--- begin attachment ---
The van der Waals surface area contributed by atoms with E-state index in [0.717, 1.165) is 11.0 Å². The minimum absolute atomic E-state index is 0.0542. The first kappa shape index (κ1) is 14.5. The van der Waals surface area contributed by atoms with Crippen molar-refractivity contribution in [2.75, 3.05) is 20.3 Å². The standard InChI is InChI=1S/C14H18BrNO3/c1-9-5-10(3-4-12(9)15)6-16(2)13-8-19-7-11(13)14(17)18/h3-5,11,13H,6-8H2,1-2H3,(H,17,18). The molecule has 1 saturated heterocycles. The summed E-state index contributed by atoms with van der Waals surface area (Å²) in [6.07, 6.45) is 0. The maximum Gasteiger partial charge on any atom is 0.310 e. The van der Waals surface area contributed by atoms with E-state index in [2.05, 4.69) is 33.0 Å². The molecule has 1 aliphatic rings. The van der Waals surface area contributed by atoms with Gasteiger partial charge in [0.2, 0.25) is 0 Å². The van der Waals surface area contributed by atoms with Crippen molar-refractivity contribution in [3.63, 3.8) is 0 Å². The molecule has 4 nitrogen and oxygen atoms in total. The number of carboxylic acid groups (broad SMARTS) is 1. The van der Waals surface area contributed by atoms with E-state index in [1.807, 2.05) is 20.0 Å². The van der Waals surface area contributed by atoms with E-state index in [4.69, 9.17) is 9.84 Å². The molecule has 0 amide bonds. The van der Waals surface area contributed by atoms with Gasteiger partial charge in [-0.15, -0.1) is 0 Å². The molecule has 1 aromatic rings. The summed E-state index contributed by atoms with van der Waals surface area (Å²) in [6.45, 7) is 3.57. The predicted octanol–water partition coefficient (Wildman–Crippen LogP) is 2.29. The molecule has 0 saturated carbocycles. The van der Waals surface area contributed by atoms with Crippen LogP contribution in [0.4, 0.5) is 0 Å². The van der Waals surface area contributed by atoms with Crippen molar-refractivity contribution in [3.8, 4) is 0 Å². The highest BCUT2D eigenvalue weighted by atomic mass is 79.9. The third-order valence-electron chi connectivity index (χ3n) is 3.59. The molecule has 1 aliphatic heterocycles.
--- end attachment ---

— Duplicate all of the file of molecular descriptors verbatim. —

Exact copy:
The van der Waals surface area contributed by atoms with E-state index in [0.717, 1.165) is 11.0 Å². The minimum absolute atomic E-state index is 0.0542. The first kappa shape index (κ1) is 14.5. The van der Waals surface area contributed by atoms with Crippen molar-refractivity contribution in [2.75, 3.05) is 20.3 Å². The standard InChI is InChI=1S/C14H18BrNO3/c1-9-5-10(3-4-12(9)15)6-16(2)13-8-19-7-11(13)14(17)18/h3-5,11,13H,6-8H2,1-2H3,(H,17,18). The molecule has 1 saturated heterocycles. The summed E-state index contributed by atoms with van der Waals surface area (Å²) in [6.07, 6.45) is 0. The maximum Gasteiger partial charge on any atom is 0.310 e. The van der Waals surface area contributed by atoms with E-state index in [2.05, 4.69) is 33.0 Å². The molecule has 1 aliphatic rings. The van der Waals surface area contributed by atoms with Gasteiger partial charge in [0.2, 0.25) is 0 Å². The van der Waals surface area contributed by atoms with Crippen molar-refractivity contribution in [3.63, 3.8) is 0 Å². The molecule has 4 nitrogen and oxygen atoms in total. The number of carboxylic acid groups (broad SMARTS) is 1. The van der Waals surface area contributed by atoms with E-state index in [1.807, 2.05) is 20.0 Å². The van der Waals surface area contributed by atoms with E-state index in [4.69, 9.17) is 9.84 Å². The molecule has 0 amide bonds. The van der Waals surface area contributed by atoms with Gasteiger partial charge in [-0.15, -0.1) is 0 Å². The molecule has 1 aromatic rings. The summed E-state index contributed by atoms with van der Waals surface area (Å²) in [6.45, 7) is 3.57. The predicted octanol–water partition coefficient (Wildman–Crippen LogP) is 2.29. The molecule has 0 saturated carbocycles. The van der Waals surface area contributed by atoms with Crippen LogP contribution in [0.4, 0.5) is 0 Å². The van der Waals surface area contributed by atoms with Crippen molar-refractivity contribution in [3.8, 4) is 0 Å². The highest BCUT2D eigenvalue weighted by atomic mass is 79.9. The third-order valence-electron chi connectivity index (χ3n) is 3.59. The molecule has 1 aliphatic heterocycles.